The explanation of the operation of the instruction 100 as shown in FIGS. 1a and 1b and the data field descriptors resulting from the address provided by instruction 100 as shown in FIG. 1c will be better understood when viewing the block diagram of FIG. 2 which shows a data processing hardware system which utilizes the invention.
Referring to FIG. 2, a main memory 201, is comprised of four modules of metal-oxide semiconductor (MOS) memory. The four memory modules 0-3 are interfaced to the central processor unit 200 via the main store sequencer 202. The four main memory modules 0-3 are also interfaced to the peripheral subsystem such as magnetic tape units and disk drive units (not shown) via the main store sequencer 202 and the input/output controller, IOC 220. The main store sequencer gives the capability of providing access to and control of all four memory modules. Because the memory store sequencer 202 can overlap memory cycle request, more than one memory module 0-3 may be cycling at any given time. The CPU 200 and the buffer store memory 204 and the IOC 200 can each access a double word (8 bytes) of data in each memory reference. However, in a CPU memory access, either the four high-order bytes or the four low-order bytes are selected and only four bytes of information are received in the CPU 300.
Operations of the CPU are controlled by a read only memory ROM, herein called the control store unit 210. (Control store units for implementing the invention are found in a book entitled Microprogramming: Principles and Practices, by Samir S. Husson and published in 1970 by Prentice-Hall Inc. Other typical control store units are described in U.S. Pat. to Leonard L. Kreidermacher, having U.S. Pat. No. 3,634,883 issued Jan. 11, 1972, and assigned to Honeywell Inc.). Each location in the control store memory 210 can be interpreted as controlling one CPU cycle. As each location of control store is read, its contents are decoded by a micro-op decode function. Each micro-op decode function causes a specific operation within the CPU to take place. For example, control store data bits 1, 2, and 3 (not shown) being decoded as 010 could bring high a micro-op decode function that causes an A reqister (not shown) to a B register (not shown) transfer. Because each control store memory location may contain 30 to 80 bits, many micro-op decode functions can be brought high for each control store cycle.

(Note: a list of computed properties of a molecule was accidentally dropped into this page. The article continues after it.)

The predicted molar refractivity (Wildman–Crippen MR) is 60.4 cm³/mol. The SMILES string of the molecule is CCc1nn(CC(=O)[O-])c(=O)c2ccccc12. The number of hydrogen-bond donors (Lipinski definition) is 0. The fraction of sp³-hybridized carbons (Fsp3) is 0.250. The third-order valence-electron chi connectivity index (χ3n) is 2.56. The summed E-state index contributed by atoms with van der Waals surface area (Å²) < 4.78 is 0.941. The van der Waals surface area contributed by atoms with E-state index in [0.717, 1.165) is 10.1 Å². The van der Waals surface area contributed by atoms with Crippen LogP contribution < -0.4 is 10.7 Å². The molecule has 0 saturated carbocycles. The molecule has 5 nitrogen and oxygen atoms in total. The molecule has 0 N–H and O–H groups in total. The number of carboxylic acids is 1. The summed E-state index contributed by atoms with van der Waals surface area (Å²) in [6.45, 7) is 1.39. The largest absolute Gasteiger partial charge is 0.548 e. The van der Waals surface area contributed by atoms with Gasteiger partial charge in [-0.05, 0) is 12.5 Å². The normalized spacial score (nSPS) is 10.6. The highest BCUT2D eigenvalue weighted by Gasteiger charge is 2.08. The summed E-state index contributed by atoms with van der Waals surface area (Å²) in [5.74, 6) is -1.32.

By grouping locations, control store sequencers are obtained that can perform a specific CPU operation or instruction. As each instruction is initiated by the CPU 200, certain bits within the op-code are used to determine the control store starting sequence. Testing of certain flops (not shown) which are set or reset by instruction decode function allows the control store memory to branch to a more specific sequence when necessary.
The control store interface adapater 209 communicates with the control store unit 210, the data management unit 206, the address control unit 207 and the arithmetic logic unit 212 for directing the operation of the control store memory. The control store interface adapter 209 includes logic for control store address modification, testing, error checking, and hardware address generation. Hardware address generation is utilized generally for developing the starting address of error sequences or for the initialization sequence.